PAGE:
“But I run a marathon with him in my heart, and when I do talks for the NSPCC, he’s right by my side.
“These are the moments that I’m sharing with him. One day if I see him, I will tell him how much he inspired me.
“I’ve been able to do so much for the NSPCC and to share so much love and happiness and great moments in his name, and it’s helped me come to terms with things.
“I’m still grieving, but I couldn’t now see life without the NSPCC because they’ve helped me so much.”
You’re Not Alone
EVERY 90 minutes in the UK a life is lost to suicide.
It doesn’t discriminate, touching the lives of people in every corner of society – from the homeless and unemployed to builders and doctors, reality stars and footballers.
It’s the biggest killer of people under the age of 35, more deadly than cancer and car crashes.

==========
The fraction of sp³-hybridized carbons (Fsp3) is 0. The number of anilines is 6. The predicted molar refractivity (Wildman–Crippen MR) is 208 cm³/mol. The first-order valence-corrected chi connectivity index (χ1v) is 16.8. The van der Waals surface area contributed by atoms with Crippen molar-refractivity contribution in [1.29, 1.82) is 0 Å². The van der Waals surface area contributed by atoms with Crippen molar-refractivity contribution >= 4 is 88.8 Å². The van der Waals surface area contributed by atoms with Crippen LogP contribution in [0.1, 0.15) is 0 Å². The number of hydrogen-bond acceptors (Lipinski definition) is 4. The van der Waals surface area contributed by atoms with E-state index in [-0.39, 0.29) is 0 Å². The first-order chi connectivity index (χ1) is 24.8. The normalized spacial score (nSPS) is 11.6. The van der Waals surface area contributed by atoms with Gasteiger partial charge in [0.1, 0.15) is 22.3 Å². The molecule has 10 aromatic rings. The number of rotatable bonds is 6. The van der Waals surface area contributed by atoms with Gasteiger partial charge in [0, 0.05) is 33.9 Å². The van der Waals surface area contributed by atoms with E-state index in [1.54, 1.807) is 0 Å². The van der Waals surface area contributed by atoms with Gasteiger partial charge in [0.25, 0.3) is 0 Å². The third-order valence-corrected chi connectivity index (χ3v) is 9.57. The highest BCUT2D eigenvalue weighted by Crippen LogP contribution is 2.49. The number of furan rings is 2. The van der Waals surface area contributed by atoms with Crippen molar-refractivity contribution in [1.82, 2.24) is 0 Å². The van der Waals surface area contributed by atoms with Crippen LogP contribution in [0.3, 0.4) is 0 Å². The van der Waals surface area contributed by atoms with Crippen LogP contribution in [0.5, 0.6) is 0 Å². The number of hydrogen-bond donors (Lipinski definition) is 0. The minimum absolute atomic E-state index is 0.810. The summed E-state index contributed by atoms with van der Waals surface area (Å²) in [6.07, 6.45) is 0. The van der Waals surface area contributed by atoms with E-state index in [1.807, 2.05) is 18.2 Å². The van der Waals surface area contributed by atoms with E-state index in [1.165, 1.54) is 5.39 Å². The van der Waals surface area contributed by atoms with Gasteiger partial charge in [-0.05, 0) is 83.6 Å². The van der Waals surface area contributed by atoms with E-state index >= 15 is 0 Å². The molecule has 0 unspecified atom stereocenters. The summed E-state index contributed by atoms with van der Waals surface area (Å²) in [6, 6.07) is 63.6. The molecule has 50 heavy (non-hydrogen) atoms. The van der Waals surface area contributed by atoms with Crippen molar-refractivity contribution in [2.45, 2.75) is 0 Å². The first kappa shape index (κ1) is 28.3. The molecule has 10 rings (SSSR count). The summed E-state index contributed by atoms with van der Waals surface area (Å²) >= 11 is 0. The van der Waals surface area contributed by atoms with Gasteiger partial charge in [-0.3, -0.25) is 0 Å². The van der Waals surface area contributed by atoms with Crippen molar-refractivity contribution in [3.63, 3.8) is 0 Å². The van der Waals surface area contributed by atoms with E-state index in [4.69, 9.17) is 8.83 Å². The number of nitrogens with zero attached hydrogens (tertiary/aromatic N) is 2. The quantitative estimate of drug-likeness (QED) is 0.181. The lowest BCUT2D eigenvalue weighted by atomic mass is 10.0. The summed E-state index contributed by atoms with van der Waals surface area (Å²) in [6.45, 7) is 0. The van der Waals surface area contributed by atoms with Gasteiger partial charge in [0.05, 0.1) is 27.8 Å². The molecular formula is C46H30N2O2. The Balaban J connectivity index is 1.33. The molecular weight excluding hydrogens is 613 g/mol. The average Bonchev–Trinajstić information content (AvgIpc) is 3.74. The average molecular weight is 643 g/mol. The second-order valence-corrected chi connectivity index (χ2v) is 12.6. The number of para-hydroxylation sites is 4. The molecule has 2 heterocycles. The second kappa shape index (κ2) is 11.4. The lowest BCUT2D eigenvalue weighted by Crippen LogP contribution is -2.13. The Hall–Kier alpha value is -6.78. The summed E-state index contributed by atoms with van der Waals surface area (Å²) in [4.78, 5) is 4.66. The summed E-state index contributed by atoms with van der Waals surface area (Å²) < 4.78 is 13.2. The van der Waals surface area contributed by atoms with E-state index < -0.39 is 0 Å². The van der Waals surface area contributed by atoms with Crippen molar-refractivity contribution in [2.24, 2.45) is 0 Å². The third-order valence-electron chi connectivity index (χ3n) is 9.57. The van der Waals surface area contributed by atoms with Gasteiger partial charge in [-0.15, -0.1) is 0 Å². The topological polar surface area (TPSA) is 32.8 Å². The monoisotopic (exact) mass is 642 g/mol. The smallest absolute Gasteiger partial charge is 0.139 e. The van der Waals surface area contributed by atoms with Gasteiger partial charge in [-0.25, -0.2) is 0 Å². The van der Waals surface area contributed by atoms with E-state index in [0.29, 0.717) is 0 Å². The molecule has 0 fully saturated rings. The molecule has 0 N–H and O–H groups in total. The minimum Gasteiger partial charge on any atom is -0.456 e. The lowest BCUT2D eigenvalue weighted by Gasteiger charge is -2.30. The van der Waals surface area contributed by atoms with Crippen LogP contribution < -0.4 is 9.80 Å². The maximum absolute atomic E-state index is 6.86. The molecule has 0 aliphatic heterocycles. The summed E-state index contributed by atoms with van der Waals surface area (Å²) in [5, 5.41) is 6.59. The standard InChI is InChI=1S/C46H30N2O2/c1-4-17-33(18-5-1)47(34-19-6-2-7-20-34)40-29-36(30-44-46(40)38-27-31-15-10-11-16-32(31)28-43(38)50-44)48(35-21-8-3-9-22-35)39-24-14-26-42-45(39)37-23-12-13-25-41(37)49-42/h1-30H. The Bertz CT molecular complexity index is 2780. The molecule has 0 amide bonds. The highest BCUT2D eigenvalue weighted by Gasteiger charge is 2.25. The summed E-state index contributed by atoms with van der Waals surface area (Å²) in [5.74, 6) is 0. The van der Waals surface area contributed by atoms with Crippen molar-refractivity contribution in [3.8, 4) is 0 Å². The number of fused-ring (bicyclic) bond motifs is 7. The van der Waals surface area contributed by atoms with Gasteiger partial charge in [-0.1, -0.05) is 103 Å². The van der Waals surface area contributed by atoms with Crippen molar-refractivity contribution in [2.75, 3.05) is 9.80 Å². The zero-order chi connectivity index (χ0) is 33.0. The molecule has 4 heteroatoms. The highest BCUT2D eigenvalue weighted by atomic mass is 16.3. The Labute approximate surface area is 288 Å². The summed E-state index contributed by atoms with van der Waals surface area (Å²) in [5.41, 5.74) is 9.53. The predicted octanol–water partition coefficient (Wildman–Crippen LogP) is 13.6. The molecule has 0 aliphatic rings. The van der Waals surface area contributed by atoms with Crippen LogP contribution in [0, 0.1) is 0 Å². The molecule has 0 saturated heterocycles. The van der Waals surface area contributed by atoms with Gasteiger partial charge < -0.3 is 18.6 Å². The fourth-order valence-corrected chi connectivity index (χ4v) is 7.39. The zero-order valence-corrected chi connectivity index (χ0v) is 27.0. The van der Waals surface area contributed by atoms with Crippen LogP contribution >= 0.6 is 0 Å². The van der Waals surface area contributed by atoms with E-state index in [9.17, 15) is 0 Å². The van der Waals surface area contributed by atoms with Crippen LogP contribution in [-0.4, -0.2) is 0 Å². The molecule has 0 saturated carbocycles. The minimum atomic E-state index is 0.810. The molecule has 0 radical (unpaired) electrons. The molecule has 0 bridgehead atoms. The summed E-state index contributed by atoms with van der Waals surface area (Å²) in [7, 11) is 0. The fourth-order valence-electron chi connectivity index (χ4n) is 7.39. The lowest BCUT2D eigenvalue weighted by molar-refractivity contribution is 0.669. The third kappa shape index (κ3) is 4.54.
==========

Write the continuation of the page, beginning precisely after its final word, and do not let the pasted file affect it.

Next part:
And men are three times more likely to take their own life than women.
Yet it’s rarely spoken of, a taboo that threatens to continue its deadly rampage unless we all stop and take notice, now.
That is why UK Times launched the You’re Not Alone campaign.
The aim is that by sharing practical advice, raising awareness and breaking down the barriers people face when talking about their mental health, we can all do our bit to help save lives.
Let’s all vow to ask for help when we need it, and listen out for others… You’re Not Alone.
If you, or anyone you know, needs help dealing with mental health problems, the following organisations provide support:
- CALM, www.thecalmzone.net, 0800 585 858
- Heads Together, www.headstogether.org.uk
- Mind, www.mind.org.uk, 0300 123 3393
- Papyrus, www.papyrus-uk.org, 0800 068 41 41
- Samaritans, www.samaritans.org, 116 123
- Movember, www.uk.movember.com
- Anxiety UK www.anxietyuk.org.uk, 03444 775 774 Monday-Friday 9.30am-10pm, Saturday/Sunday 10am-8pm